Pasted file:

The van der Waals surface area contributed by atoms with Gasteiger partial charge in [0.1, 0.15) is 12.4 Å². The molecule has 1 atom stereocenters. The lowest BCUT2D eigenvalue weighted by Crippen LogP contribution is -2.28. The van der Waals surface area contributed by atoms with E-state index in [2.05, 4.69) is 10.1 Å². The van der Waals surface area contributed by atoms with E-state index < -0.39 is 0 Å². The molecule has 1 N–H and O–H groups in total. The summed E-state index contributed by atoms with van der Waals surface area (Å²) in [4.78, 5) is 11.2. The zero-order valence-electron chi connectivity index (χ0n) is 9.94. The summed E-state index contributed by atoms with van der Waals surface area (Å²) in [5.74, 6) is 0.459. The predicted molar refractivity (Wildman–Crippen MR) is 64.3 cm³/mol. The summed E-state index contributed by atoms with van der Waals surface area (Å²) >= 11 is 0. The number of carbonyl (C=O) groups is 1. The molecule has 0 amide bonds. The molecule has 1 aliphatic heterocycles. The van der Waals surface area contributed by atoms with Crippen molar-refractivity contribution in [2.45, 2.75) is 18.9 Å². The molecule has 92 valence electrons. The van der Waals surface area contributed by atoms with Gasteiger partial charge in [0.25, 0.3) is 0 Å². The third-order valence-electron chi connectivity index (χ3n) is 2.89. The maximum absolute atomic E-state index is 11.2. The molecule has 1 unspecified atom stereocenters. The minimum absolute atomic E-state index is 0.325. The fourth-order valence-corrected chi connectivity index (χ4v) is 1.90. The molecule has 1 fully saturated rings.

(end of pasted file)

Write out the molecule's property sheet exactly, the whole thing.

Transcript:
The van der Waals surface area contributed by atoms with Gasteiger partial charge in [0.1, 0.15) is 12.4 Å². The molecule has 1 atom stereocenters. The lowest BCUT2D eigenvalue weighted by Crippen LogP contribution is -2.28. The van der Waals surface area contributed by atoms with E-state index in [2.05, 4.69) is 10.1 Å². The van der Waals surface area contributed by atoms with E-state index < -0.39 is 0 Å². The molecule has 1 N–H and O–H groups in total. The summed E-state index contributed by atoms with van der Waals surface area (Å²) in [4.78, 5) is 11.2. The zero-order valence-electron chi connectivity index (χ0n) is 9.94. The summed E-state index contributed by atoms with van der Waals surface area (Å²) in [5.74, 6) is 0.459. The predicted molar refractivity (Wildman–Crippen MR) is 64.3 cm³/mol. The summed E-state index contributed by atoms with van der Waals surface area (Å²) >= 11 is 0. The number of carbonyl (C=O) groups is 1. The molecule has 0 amide bonds. The molecule has 1 aliphatic heterocycles. The van der Waals surface area contributed by atoms with Crippen molar-refractivity contribution in [2.45, 2.75) is 18.9 Å². The molecule has 92 valence electrons. The van der Waals surface area contributed by atoms with Gasteiger partial charge in [0.25, 0.3) is 0 Å². The third-order valence-electron chi connectivity index (χ3n) is 2.89. The maximum absolute atomic E-state index is 11.2. The molecule has 1 unspecified atom stereocenters. The minimum absolute atomic E-state index is 0.325. The fourth-order valence-corrected chi connectivity index (χ4v) is 1.90. The molecule has 1 fully saturated rings.